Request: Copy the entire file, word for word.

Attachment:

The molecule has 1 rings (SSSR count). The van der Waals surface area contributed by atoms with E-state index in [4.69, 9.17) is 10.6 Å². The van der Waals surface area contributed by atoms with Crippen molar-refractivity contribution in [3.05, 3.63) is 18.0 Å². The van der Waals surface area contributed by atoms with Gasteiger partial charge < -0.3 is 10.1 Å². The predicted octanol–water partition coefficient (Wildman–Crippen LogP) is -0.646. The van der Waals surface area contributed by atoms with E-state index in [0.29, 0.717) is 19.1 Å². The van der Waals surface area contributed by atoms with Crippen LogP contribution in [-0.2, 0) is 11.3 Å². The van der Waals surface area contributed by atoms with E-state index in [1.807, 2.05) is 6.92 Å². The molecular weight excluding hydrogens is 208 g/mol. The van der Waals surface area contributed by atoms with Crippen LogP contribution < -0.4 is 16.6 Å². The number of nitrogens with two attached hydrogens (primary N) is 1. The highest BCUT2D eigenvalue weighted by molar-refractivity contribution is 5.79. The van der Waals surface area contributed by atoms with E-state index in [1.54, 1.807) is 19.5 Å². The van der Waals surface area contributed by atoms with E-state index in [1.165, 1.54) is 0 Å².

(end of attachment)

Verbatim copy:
The molecule has 1 rings (SSSR count). The van der Waals surface area contributed by atoms with E-state index in [4.69, 9.17) is 10.6 Å². The van der Waals surface area contributed by atoms with Crippen molar-refractivity contribution in [3.05, 3.63) is 18.0 Å². The van der Waals surface area contributed by atoms with Gasteiger partial charge < -0.3 is 10.1 Å². The predicted octanol–water partition coefficient (Wildman–Crippen LogP) is -0.646. The van der Waals surface area contributed by atoms with E-state index in [0.29, 0.717) is 19.1 Å². The van der Waals surface area contributed by atoms with Crippen LogP contribution in [-0.2, 0) is 11.3 Å². The van der Waals surface area contributed by atoms with E-state index in [1.807, 2.05) is 6.92 Å². The molecular weight excluding hydrogens is 208 g/mol. The van der Waals surface area contributed by atoms with Crippen LogP contribution < -0.4 is 16.6 Å². The number of nitrogens with two attached hydrogens (primary N) is 1. The highest BCUT2D eigenvalue weighted by molar-refractivity contribution is 5.79. The van der Waals surface area contributed by atoms with E-state index in [1.54, 1.807) is 19.5 Å². The van der Waals surface area contributed by atoms with E-state index in [1.165, 1.54) is 0 Å².